Recently, I’ve shared an article with a colleague of mine. The article had been published in a peer-reviewed journal and the contents were original and interesting. On the other hand, my colleague, being a meticulous reader of scientific texts, has immediately spotted a few simple grammar errors. It was very easy to blame the authors and editors for not correcting such errors before publication, but this triggered another question:
Why don’t we have open source and very high quality grammar checking software that is already integrated into major text editors such as VIM, Emacs, etc.?
Any user of recent version of MS Word is well aware of on-the-fly grammar checking, at least for English. But as many academicians know very well, many of them use LaTeX to typeset their articles and rely on either well-known text editors such as VIM and Emacs, or specialized software for handling LaTeX easily. Therefore, to tell these people “go and check your article using MS Word, or copy paste your article text to an online grammar checking service” does not make a lot of sense. Those methods are not convenient and thus not very usable by hundreds of thousands of scientists writing articles every day. But what would be the ideal way? The answer is simple in theory: We have high quality open source spell checkers, at least for English, and they have been already integrated into major text editors, therefore scientists who write in LaTeX have no excuse for spelling errors, it is simply a matter of activating the spell checker. If only they had similar software for grammar checking, it would be very straightforward and convenient to eliminate the easiest grammar errors, at least for English.
A quick search on the Internet revealed the following for grammar checking on GNU/Linux:
Even though Java based Language Tool software seems more comprehensive, and VIM integration looks much more promising than the one for Emacs (via link grammar), it still does not seem on par with the grammar checker of MS Word. Having said that, there are academicians who criticize MS Word’s grammar checking capabilities: Sandeep Krishnamurthy has dedicated a detailed web page for this at http://faculty.washington.edu/sandeep/check/.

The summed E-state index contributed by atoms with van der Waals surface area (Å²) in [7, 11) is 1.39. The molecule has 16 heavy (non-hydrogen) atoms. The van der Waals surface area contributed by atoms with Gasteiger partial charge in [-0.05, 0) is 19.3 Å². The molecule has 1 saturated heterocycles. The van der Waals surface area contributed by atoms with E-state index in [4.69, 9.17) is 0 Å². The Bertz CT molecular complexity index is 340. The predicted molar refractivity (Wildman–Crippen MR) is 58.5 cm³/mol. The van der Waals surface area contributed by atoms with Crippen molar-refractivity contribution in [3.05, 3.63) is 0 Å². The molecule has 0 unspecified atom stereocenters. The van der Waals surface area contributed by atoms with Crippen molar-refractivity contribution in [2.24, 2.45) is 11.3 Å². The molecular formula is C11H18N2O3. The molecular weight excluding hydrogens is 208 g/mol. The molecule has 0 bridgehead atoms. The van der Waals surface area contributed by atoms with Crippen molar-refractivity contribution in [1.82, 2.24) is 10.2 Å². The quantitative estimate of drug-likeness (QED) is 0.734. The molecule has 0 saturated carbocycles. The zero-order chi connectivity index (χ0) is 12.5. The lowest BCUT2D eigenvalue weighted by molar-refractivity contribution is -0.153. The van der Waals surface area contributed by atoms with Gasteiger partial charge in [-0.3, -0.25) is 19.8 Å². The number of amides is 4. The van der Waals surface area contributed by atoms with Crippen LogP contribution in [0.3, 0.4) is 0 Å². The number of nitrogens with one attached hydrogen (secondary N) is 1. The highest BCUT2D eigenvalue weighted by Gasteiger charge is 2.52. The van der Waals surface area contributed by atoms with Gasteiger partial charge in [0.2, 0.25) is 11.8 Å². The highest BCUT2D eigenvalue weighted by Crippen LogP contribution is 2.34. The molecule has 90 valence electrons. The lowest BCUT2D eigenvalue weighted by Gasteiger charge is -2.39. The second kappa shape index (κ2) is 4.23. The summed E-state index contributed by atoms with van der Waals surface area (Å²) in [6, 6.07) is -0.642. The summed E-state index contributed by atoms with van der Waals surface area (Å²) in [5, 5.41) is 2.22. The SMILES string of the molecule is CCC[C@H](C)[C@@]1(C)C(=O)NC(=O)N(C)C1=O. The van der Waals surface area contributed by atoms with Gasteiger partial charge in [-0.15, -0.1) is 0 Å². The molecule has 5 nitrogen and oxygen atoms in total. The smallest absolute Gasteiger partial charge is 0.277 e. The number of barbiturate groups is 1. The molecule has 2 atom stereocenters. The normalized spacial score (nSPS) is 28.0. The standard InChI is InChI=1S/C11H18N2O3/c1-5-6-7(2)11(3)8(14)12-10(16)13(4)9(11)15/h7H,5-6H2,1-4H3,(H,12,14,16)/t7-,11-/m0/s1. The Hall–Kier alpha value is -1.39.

My conclusion can be summarized as follows: Even though the current situation for grammar checking seems to be progressing, it is far from ideal. To have higher quality published articles without grammar errors, and also taking into account the huge population of academicians whose mother tongue is not English, we need smooth integration of grammar checkers into major text editors, as well as specialized LaTeX software.
Moreover, it is important to have a public web page that announces the results for comparing the accuracy and performance of various grammar checkers, including the commercial ones. This would raise the awareness for language quality and help competing software systems show where they stand.
The final question remains, though: Do software developers and Natural Language Processing (NLP) experts have the required incentives to enhance automated quality assurance of written text, not only for English but also for many other languages? The answer does not seem to be a definitive yes.
No amount of automation will probably be able to deal with all the intricacies of natural languages, and a few stupid mistakes in a computer science article will neither cost the authors any money, nor kill anyone. Nevertheless, the challenge remains and is a valid one.